Here is the download and the notes for today's Pointcast.
01 I'm Gonna Do All I Can For My Lord - John Fahey (The Legend of Blind Joe Death): Blind Joe Death was a blues guitarist who recorded one 78rpm record in the 1920s. About four decades later, John Fahey hijacked the name and used it as an alter ego, confusing the living shit out of blues purists and mouth-breathing shut-ins. His 1959 debut album had only the name "Blind Joe Death" on the cover. It had no liner notes, and no information about the identity of the musician.
Most of the BJD tracks are available on compilations Fahey released in the late 1960s When you listen to him, you can tell immediately that he was doing things on guitar that nobody else ever had. It was cool to hear Matt Ward mention Fahey on the Elvis Costello TV show. Ward is an extremely talented young man and if he says Fahey's the real deal, there can be no debate. Ward's newest record, Hold Time, is sheer perfection, and I'll get some tracks on here soon.
02 Four Winds - Bright Eyes: I was about 12 months late to the party, but at some point last year I found Cassadega, and fell over for it. There is so much good writing and good playing on it. It's one of those "no one makes records like this" records.
As with anything Bright Eyes- /Saddle Creek- /Team Love-related, a typical troop of highly skilled laborers join Conor Oberst here:
Mike Mogis: guitar
Nate Walcott: organ
Dan McCarthy (Tucksy): bass
Jason Boesel (Rilo Kiley, Jenny Lewis and the Watson Twins): drums
Anton Patzner (Judgement Day, Two Gallants): violin
Maria Taylor (Azure Ray, Now It's Overhead): vocals
Andy LeMaster (Now It's Overhead): vocals
03 Change - Killing Joke: Their 1980 debut was remastered in 2005, and it sounds real good. One of the alt bonus tracks is a dub version of "Change." Today, we get the original version, straight up, and way ahead of its time. I think I give my Killing Joke records less attention than they deserve. I'll try to amend that this weekend.
04 I Know You Got Soul - Bobby Byrd: What a voice. What a hook! The version I played was a burn of the 1971 single, but it's also on an amazing comp called James Brown's Funky People (Part 2). Hard to find, but so is love and the perfect cup of coffee. How far back do Byrd and Brown go? Way back. They met as teenagers on, of all places, a baseball field where Byrd's church team was playing against a local reformatory prison team. The not-yet-Godfather of Soul was in the lineup for the latter. They shared a love for music, and soon Byrd's family made arrangements for Brown's parole.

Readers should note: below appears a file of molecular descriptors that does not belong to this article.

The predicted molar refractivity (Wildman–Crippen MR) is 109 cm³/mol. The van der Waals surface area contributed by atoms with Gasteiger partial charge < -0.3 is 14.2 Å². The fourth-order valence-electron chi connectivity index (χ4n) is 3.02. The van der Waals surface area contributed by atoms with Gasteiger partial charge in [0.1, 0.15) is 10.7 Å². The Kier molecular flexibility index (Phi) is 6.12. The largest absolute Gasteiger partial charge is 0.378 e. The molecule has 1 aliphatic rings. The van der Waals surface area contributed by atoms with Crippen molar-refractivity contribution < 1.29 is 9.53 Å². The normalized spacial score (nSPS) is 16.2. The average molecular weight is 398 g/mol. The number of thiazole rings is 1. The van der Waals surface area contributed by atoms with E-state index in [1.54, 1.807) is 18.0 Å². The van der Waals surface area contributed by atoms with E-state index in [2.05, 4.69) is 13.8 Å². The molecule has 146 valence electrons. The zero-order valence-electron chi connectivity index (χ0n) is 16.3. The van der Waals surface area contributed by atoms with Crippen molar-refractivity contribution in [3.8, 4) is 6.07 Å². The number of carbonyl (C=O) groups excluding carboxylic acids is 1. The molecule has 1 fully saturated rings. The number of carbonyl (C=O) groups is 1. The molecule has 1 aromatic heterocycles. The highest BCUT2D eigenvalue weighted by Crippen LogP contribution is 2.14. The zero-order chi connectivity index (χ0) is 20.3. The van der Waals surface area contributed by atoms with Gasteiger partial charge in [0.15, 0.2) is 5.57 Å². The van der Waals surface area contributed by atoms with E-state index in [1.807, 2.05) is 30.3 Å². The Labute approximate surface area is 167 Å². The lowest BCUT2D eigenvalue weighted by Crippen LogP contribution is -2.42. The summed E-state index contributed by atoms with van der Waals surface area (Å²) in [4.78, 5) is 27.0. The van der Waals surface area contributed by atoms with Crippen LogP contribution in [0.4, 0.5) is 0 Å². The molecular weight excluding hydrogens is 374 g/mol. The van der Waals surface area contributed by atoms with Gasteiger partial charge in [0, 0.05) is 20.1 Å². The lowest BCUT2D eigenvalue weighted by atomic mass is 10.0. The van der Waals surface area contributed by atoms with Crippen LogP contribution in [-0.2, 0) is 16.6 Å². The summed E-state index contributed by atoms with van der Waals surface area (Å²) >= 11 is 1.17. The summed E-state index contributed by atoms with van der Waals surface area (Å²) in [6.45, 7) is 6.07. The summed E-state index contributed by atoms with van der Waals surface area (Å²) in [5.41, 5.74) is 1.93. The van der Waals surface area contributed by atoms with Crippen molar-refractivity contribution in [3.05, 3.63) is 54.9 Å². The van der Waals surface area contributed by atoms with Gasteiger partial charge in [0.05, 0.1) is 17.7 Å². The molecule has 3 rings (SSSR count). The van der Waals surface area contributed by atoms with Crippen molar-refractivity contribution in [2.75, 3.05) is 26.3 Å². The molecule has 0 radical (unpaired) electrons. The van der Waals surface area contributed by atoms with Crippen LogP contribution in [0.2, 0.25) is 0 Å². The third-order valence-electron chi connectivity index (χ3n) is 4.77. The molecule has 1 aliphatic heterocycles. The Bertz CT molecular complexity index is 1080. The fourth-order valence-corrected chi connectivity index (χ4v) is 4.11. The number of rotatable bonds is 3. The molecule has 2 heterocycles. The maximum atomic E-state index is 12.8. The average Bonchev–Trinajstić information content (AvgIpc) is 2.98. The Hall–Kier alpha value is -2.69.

Byrd brought so much to the table as a vocalist and arranger (and maybe the world's first hype man!), but he probably cemented his name in history in 1970 by being the "Get on up" to James Brown's "Git up-ah" on "Sex Machine."
Listening back to the recorded Pointcast, I wonder if I could have said the name "Bobby Byrd" a few more times. What do you think? Maybe two dozen utterances weren't enough for you. Duh. I'll chalk it up to being a geeked-out old man who talks about his favorite music with the unrestrained enthusiasm of a psychotic zealot. But anyway.
05 Screamin' Fist - Viletones: They are considered one of the first (if not the first) Canadian punk bands to release a record. This single came out in 1977. Here's a great clip of a Canadian Broadcasting Company (CBC) news report from that time, where the Nehru-jacketed reporter begins, "The latest fad in popular music is punk rock..." You know it gets good from there. Hey, check it out! Even long-disbanded groups (like the Viletones) now have official websites and myspace pages.